Are police in the Pacific Northwest getting a bum rap?
The Portland Oregonian ran a story headlined “New Polling shows most Oregonians support Black Lives Matter, many don’t approve of the job their local police are doing.”
The story’s lead paragraph stresses the negative of a survey done by DHM Research, stating, “Forty-five percent of Oregonians do not approve of the job their local police are doing.”
However, the DHM website instead says this: “55% of Oregonians approve of the job performance of their local police.” That’s something of a positive approach to the survey’s findings.
Is this an example of media bias? It could be, because a check of the actual survey results, taken from among 603 Oregon residents by DHM and the Oregon Values and Beliefs Center, actually shows that 38 percent disapproved of the way local police were doing their jobs (20% somewhat disapprove, 18% strongly disapprove). The remaining 7 percent were “not sure.”
Two hundred miles north in Seattle—a city like Portland that has been the scene of continued protests against “police brutality” for the past two months—an online petition opposing the defunding of the city’s police department is showing lots of traction.
Or are there two petitions? One may be found at Change.org and the other at “Stop the Defunding of the Seattle Police Department.” The petition at Change.org had garnered more than 16,000 by Wednesday morning. The other site doesn’t provide a count.
The Seattle defunding effort appears to be led, at least in part, by Socialist Councilwoman Kshama Sawant. She has claimed some ownership of the “movement” in Seattle to radically change from a capitalist to a socialist society. She spoke at a rally the other day where reporters for KOMO News, the local ABC affiliate, were blocked by protesters. According to KOMO, “Sawant led protesters with the message to defund the Seattle Police budget by 50 percent for the rest of 2020.”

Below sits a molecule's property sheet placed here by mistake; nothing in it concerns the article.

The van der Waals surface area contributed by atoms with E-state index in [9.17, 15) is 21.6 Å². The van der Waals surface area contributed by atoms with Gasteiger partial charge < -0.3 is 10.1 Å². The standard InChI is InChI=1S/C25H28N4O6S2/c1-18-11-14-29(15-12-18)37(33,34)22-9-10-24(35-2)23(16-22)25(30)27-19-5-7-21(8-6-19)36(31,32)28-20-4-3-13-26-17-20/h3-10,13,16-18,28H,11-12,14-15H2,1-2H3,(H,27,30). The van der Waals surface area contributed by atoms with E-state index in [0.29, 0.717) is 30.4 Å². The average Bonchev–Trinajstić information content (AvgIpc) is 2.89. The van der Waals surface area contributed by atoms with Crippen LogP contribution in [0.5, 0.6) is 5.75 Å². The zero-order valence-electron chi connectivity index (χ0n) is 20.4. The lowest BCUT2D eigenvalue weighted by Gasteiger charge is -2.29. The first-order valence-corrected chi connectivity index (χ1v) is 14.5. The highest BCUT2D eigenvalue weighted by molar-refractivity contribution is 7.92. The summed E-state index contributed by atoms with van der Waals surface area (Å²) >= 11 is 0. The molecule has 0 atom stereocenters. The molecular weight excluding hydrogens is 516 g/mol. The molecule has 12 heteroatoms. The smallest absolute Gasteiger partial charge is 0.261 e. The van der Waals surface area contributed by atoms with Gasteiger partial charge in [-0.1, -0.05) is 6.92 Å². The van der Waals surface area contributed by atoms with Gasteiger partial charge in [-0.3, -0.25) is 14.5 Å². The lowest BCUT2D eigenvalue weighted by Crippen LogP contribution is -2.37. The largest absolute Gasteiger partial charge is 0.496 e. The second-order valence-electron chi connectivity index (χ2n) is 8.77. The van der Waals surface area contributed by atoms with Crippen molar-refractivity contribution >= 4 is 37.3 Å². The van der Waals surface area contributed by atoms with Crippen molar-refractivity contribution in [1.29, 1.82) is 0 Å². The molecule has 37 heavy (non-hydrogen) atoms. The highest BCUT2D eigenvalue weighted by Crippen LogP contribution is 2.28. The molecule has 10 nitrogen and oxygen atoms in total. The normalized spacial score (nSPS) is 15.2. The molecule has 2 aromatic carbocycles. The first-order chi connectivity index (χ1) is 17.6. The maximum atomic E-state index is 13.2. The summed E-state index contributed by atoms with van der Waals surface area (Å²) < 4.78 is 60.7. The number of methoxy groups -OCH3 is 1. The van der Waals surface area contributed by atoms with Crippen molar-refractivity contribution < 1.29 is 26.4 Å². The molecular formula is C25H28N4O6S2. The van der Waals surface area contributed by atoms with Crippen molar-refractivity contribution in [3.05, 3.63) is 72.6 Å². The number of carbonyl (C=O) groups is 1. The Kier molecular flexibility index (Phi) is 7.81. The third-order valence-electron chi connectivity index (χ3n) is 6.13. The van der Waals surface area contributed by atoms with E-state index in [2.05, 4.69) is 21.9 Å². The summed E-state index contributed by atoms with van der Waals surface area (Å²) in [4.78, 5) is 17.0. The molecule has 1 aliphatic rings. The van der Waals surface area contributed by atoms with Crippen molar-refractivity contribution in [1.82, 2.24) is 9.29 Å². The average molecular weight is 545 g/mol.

The KOMO report said anti-police demonstrators want to pare the police budget by $85 million, which Sawant told the crowd is “what we’re fighting for.” It could cost the city hundreds of commissioned police officers at a time when crime appears to be on the rise, including murder. As of July 8, homicide in the city was up 42 percent over the same period last year, according to police department data. There have been at least three slayings since then.
So far, nobody in the local press has asked apparently asked Sawant why she wants to take funds away from the police department.
By no small coincidence, gun sales are going strong these days nationally, and that appears to include Washington State. Talk of reducing police manpower translates to a reduction in public safety to many people, and as a result, more people are considering buying a gun.